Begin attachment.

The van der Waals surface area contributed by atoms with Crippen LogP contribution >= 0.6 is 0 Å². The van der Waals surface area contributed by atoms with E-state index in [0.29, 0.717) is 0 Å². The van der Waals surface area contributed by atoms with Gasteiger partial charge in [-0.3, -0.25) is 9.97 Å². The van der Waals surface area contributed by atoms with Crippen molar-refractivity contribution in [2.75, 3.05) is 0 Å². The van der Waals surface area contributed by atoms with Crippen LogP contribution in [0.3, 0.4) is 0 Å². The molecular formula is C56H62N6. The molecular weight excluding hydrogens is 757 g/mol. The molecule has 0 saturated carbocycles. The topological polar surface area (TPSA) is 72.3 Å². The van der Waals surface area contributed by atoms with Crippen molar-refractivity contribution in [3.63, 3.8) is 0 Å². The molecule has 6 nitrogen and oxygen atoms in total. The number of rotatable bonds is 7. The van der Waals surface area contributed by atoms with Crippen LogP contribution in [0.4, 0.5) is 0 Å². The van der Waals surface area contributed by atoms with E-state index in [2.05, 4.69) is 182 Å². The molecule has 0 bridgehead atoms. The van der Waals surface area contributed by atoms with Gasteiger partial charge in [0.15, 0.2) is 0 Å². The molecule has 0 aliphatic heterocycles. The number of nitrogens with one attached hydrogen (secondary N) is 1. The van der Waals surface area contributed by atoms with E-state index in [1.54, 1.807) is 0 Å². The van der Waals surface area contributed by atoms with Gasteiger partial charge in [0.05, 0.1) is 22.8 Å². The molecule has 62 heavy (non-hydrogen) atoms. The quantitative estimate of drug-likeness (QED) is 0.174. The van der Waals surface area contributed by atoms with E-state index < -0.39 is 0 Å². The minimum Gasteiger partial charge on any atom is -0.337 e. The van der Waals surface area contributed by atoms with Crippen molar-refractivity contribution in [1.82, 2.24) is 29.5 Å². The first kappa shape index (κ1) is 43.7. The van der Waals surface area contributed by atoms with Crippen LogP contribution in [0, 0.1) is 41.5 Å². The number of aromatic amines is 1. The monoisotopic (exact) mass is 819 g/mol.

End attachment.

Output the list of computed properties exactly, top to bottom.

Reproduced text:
The van der Waals surface area contributed by atoms with Crippen LogP contribution >= 0.6 is 0 Å². The van der Waals surface area contributed by atoms with E-state index in [0.29, 0.717) is 0 Å². The van der Waals surface area contributed by atoms with Gasteiger partial charge in [-0.3, -0.25) is 9.97 Å². The van der Waals surface area contributed by atoms with Crippen molar-refractivity contribution in [2.75, 3.05) is 0 Å². The van der Waals surface area contributed by atoms with Crippen LogP contribution in [0.3, 0.4) is 0 Å². The molecular formula is C56H62N6. The molecular weight excluding hydrogens is 757 g/mol. The molecule has 0 saturated carbocycles. The topological polar surface area (TPSA) is 72.3 Å². The van der Waals surface area contributed by atoms with Crippen molar-refractivity contribution in [3.63, 3.8) is 0 Å². The molecule has 6 nitrogen and oxygen atoms in total. The number of rotatable bonds is 7. The van der Waals surface area contributed by atoms with Crippen LogP contribution in [0.4, 0.5) is 0 Å². The van der Waals surface area contributed by atoms with E-state index in [2.05, 4.69) is 182 Å². The molecule has 0 bridgehead atoms. The van der Waals surface area contributed by atoms with Gasteiger partial charge in [0.15, 0.2) is 0 Å². The molecule has 0 aliphatic heterocycles. The number of nitrogens with one attached hydrogen (secondary N) is 1. The van der Waals surface area contributed by atoms with E-state index in [1.54, 1.807) is 0 Å². The van der Waals surface area contributed by atoms with Gasteiger partial charge in [0.05, 0.1) is 22.8 Å². The molecule has 62 heavy (non-hydrogen) atoms. The quantitative estimate of drug-likeness (QED) is 0.174. The van der Waals surface area contributed by atoms with E-state index < -0.39 is 0 Å². The minimum Gasteiger partial charge on any atom is -0.337 e. The van der Waals surface area contributed by atoms with Crippen molar-refractivity contribution in [1.82, 2.24) is 29.5 Å². The first kappa shape index (κ1) is 43.7. The van der Waals surface area contributed by atoms with Crippen LogP contribution in [0, 0.1) is 41.5 Å². The number of aromatic amines is 1. The monoisotopic (exact) mass is 819 g/mol.